Such is the question posed in the lead editorial of the July/August 2011 edition of Harvard Business Review. It comes on the heels of a report by Equilar, an organization that tracks executive compensation, total pay packages for CEOs at S&P 500 companies. According to its data, CEO pay rose 28% in 2010, to a median of $9 million. This brings it back to pre-recession levels.
HBR Editor in Chief, Adi Ignatius, offers some interesting observations in response to this report. Here, in part, is what he says:
"It’s hard to know exactly how to take this news. On the one hand, it’s a positive economic indicator of sorts, in that a CEO’s compensation tends to be linked to the company’s stock price. The markets saw a strong recovery in 2010; the S&P 500 index, for example, rose 13%. On the other hand, there’s something unsettling about this development. In the immediate wake of the financial crisis, nearly everyone agreed that we had gotten into trouble partly because tying compensation to short-term performance had enriched individuals while putting institutions—and the overall system—at risk. In an interview that begins on page 112, Disney CEO Robert Iger addresses the problem. He made $28 million last year in salary, bonus, and stock options. But Iger concedes that there is too much emphasis, in his and other CEOs’ pay packages, on short-term stock results, and he urges compensation committees to rethink their approach."
I tend to agree with Ignatius's thinking on this issue. The 2010 results certainly reveal that executive pay is a kind of double-edged sword in what it reflects. At a minimum they demonstrate that any executive pay strategy that doesn't take a balanced approach to compensation (tempering short-term earnings capacity for key people by placing some long-term compensation at risk) can ultimately be considered "unfair" by some constituency. Public companies have a harder time with this than private organizations, primarily because of the need to focus on quarterly results. Meeting the expectations of the analysts is almost their sole focus.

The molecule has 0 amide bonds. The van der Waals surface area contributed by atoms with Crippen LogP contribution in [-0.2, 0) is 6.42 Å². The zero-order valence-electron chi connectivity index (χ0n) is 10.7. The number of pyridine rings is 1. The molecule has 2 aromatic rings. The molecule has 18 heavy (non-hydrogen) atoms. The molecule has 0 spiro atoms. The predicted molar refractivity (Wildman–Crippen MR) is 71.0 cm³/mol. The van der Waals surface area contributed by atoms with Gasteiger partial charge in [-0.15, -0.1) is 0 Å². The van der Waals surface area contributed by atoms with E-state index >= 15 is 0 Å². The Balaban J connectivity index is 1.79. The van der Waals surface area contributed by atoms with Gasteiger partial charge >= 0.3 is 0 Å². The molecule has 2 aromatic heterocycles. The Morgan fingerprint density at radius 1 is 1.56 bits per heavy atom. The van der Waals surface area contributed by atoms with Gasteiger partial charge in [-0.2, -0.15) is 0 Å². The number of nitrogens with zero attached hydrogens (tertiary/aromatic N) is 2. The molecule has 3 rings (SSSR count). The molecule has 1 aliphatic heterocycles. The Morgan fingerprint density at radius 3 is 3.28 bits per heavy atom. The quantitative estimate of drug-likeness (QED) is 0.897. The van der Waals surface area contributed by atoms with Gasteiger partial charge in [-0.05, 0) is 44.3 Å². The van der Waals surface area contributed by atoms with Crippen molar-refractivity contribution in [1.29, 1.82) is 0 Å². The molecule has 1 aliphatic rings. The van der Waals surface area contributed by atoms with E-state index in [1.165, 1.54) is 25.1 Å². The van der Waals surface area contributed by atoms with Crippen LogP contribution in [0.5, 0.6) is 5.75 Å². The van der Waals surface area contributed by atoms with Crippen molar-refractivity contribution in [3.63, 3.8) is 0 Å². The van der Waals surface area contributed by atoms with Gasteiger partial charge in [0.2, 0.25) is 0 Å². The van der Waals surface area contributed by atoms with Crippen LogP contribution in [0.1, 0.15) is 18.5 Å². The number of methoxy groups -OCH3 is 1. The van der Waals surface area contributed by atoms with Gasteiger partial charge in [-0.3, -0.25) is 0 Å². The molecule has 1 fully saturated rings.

Both public and private companies need a compensation philosophy and strategy that is consistent with building both short and long-term value. As I have discussed previously in these blog pages, such an approach keeps a business focused on good profits instead of bad profits. The latter are earnings that come at the ultimate expense of both the customer and shareholders. Good profits sustain value and multiply wealth for all stakeholders.
In our approach to compensation design, we recommend companies place a substantial amount of executive pay "at risk" through well designed incentives. We encourage growth oriented-organizations to offer top tier employees as much as 80 to 100% of salary in incentive earning capacity. The key is to have approximately half of that amount paid out in short-term incentives (pay for results generated in 12 months or less) and the other half in long-term incentives (pay for results generated past the one year mark, and usually three years or more later). Salaries should be modest by market standards--usually between the 40th and 50th percentile of market pay.
Such an approach creates a truer sense of partnership between company ownership, key employees, customers and the market in general. When each of those stakeholders' interests are represented in the way employees are compensated, greater balance is realized and the compensation wars can subside if not be eliminated.
For more information on the role of compensation in driving shareholder value, view our webinar entitled: "Does Your Compensation Strategy Drive or Hinder Growth?"